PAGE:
Cannes Day 5: Bad melodrama and ‘Mon Roi’

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Director Maiwenn (R) and cast member Vincent Cassel react during a news conference for the film "Mon roi" in competition at the 68th Cannes Film Festival in Cannes, southern France, May 17, 2015. REUTERS/Yves Herman
Director Maiwenn (R) and cast member Vincent Cassel react during a news conference for the film "Mon roi" in competition at the 68th Cannes Film Festival in Cannes, southern France, May 17, 2015.       REUTERS/Yves Herman

Director Maiwenn (R) and cast member Vincent Cassel react during a news conference for the film “Mon roi” in competition at the 68th Cannes Film Festival in Cannes, southern France, May 17, 2015. REUTERS/Yves Herman

I might be in the minority, but I couldn’t stand Maiwenn’s latest movie, “Mon Roi,” which premiered in the Cannes competition on Sunday.

It’s self-indulgent claptrap about a failed romance and marriage.

The movie focuses on Tony (French actress and director Emmanuelle Bercot), who falls madly in love with Georgio (Vincent Cassel.) She’s a lawyer, and when Georgio looks impressed, Tony’s sister says that he must not be accustomed to meeting people who are intellectuals. Excuse me! Since when did being a lawyer put you in the intellectual class?
Oh well. I can overlook that stupidity, but such silliness keeps piling up. Both of the characters are at least in the late 30s or early 40s, and by that time, you should be able to have literate conversations that don’t dwell on possible sexual inadequacies. But in the first romp in the sack, poor Tony starts crying, wondering whether her vagina is too big. Really?
But they still act cute, and Georgio assures Tony that she’s perfect, and he woos her by showing us his fancy flat and his presumed wealth. She seems impressed, and they’re both goo-goo-eyed. Strangely, neither Tony nor Georgio talks much about work — an odd thing since both are presumably successful and committed to their careers. (He’s a restaurant owner.) It’s all about love and cuteness. They get numerous eye-rolling montages.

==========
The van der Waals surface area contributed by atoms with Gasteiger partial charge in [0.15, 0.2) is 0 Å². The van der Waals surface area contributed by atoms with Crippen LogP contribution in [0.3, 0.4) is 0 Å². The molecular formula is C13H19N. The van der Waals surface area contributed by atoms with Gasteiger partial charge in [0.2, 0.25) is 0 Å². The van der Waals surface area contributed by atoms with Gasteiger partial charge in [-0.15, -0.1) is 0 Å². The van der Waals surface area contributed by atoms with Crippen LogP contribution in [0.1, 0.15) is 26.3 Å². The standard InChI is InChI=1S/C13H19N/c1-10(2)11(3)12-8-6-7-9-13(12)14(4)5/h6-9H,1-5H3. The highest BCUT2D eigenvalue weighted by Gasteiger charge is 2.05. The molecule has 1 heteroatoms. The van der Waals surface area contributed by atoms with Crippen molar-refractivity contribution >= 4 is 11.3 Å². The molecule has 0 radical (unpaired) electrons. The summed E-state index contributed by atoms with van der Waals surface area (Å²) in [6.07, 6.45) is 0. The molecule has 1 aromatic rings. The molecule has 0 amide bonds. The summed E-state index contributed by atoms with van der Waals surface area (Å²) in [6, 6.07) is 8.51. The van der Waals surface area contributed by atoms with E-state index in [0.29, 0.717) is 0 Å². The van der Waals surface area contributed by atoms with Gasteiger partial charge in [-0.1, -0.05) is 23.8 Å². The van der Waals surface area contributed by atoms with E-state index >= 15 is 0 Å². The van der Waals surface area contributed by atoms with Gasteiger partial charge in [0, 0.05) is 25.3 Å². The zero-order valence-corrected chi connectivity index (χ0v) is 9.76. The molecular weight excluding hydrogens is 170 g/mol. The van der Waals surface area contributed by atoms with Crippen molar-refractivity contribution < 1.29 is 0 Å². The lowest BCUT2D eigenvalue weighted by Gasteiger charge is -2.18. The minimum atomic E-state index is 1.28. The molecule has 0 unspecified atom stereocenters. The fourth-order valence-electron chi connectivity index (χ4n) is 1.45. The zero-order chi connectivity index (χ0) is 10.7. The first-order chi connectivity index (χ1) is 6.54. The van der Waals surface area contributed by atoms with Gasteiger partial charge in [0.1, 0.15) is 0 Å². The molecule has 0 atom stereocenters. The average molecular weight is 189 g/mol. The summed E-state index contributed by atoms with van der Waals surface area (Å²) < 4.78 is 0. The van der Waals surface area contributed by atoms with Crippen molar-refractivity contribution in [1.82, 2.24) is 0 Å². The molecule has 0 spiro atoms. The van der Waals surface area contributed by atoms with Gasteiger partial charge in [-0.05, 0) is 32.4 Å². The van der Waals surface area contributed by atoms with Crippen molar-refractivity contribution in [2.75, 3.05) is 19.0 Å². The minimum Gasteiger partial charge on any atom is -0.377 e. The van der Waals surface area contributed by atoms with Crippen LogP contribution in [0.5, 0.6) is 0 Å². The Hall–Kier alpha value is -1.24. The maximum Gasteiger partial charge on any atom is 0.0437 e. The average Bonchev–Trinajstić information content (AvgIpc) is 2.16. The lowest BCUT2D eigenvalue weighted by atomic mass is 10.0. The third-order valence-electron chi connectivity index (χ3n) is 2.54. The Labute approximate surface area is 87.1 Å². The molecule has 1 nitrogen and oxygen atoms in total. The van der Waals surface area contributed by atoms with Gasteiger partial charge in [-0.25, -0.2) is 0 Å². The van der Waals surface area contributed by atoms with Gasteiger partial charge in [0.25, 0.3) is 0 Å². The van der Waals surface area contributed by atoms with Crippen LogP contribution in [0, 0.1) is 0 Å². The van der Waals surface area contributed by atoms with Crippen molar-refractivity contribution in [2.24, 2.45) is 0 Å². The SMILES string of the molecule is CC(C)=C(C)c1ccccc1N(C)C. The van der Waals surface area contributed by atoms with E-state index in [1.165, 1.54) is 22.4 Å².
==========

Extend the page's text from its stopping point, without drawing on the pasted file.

Georgio says he’s ready for a child. So he and Tony conceive, and then marry. But Georgio’s former lover tries to commit suicide when she hears about the pregnancy. And Georgio tends to the woman’s every need, causing much trouble with Tony.
All of these events are told in flashback, after we see Tony atop a snow-covered mountain, skiing perilously fast down the slope. In the next scene, she’s in a rehab hospital for a seriously messed-up knee, and she’s reflecting on her life with Georgio while going through physical therapy.
So the question becomes: Will Tony be healed, both physically and mentally? If you’ve bought into the story and feel that it rings true, then you will care. I did not. I just wanted Tony and Georgio to shut up.

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